The role of rhodopsin as a structural prototype for the study of the whole superfamily of G protein-coupled receptors (GPCRs) is reviewed in an historical perspective. Discovered at the end of the nineteenth century, fully sequenced since the early 1980s, and with direct three-dimensional information available since the 1990s, rhodopsin has served as a platform to gather indirect information on the structure of the other superfamily members. Recent breakthroughs have elicited the solution of the structures of additional receptors, namely the beta 1- and beta 2-adrenergic receptors and the A(2A) adenosine receptor, now providing an opportunity to gauge the accuracy of homology modeling and molecular docking techniques and to perfect the computational protocol. Notably, in coordination with the solution of the structure of the A(2A) adenosine receptor, the first "critical assessment of GPCR structural modeling and docking" has been organized, the results of which highlighted that the construction of accurate models, although challenging, is certainly achievable. The docking of the ligands and the scoring of the poses clearly emerged as the most difficult components. A further goal in the field is certainly to derive the structure of receptors in their signaling state, possibly in complex with agonists. These advances, coupled with the introduction of more sophisticated modeling algorithms and the increase in computer power, raise the expectation for a substantial boost of the robustness and accuracy of computer-aided drug discovery techniques in the coming years.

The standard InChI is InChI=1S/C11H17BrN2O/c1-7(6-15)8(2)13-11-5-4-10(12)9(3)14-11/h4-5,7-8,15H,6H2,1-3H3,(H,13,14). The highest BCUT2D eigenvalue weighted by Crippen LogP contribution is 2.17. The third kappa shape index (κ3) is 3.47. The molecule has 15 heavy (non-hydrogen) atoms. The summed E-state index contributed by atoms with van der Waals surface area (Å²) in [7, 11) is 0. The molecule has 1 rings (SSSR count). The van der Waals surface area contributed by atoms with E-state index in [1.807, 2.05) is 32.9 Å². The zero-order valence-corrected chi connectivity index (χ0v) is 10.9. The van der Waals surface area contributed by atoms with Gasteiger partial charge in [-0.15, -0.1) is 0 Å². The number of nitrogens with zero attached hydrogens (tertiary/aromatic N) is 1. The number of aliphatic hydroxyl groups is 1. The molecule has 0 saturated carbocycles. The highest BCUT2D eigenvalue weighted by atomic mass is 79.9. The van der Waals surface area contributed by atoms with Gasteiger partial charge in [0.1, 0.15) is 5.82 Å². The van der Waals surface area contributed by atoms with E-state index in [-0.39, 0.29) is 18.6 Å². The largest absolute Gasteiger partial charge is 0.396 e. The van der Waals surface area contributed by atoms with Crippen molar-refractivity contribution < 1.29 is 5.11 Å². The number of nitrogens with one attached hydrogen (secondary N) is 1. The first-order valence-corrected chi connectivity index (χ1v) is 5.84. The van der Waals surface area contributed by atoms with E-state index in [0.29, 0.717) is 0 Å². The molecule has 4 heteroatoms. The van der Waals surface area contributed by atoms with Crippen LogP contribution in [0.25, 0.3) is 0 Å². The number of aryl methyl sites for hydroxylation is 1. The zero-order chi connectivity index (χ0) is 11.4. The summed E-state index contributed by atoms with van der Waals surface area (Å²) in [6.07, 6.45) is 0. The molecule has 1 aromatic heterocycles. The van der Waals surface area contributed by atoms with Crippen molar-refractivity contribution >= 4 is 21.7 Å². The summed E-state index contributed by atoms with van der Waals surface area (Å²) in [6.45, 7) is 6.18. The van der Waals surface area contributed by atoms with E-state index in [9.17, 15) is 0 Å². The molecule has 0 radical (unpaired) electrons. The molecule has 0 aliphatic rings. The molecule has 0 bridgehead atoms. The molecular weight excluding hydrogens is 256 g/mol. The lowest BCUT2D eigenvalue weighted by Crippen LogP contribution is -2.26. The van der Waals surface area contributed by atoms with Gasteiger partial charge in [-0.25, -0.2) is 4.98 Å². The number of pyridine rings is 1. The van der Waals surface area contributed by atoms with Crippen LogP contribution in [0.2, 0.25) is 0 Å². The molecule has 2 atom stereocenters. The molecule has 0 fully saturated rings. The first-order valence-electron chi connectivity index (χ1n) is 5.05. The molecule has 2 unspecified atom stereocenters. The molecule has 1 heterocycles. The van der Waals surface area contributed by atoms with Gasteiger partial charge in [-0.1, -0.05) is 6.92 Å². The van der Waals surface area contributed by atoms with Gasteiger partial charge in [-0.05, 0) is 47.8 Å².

|Number of pages||9|
|Journal||Current Pharmaceutical Design|
|Publication status||Published - Dec 2009|
ASJC Scopus subject areas
- Drug Discovery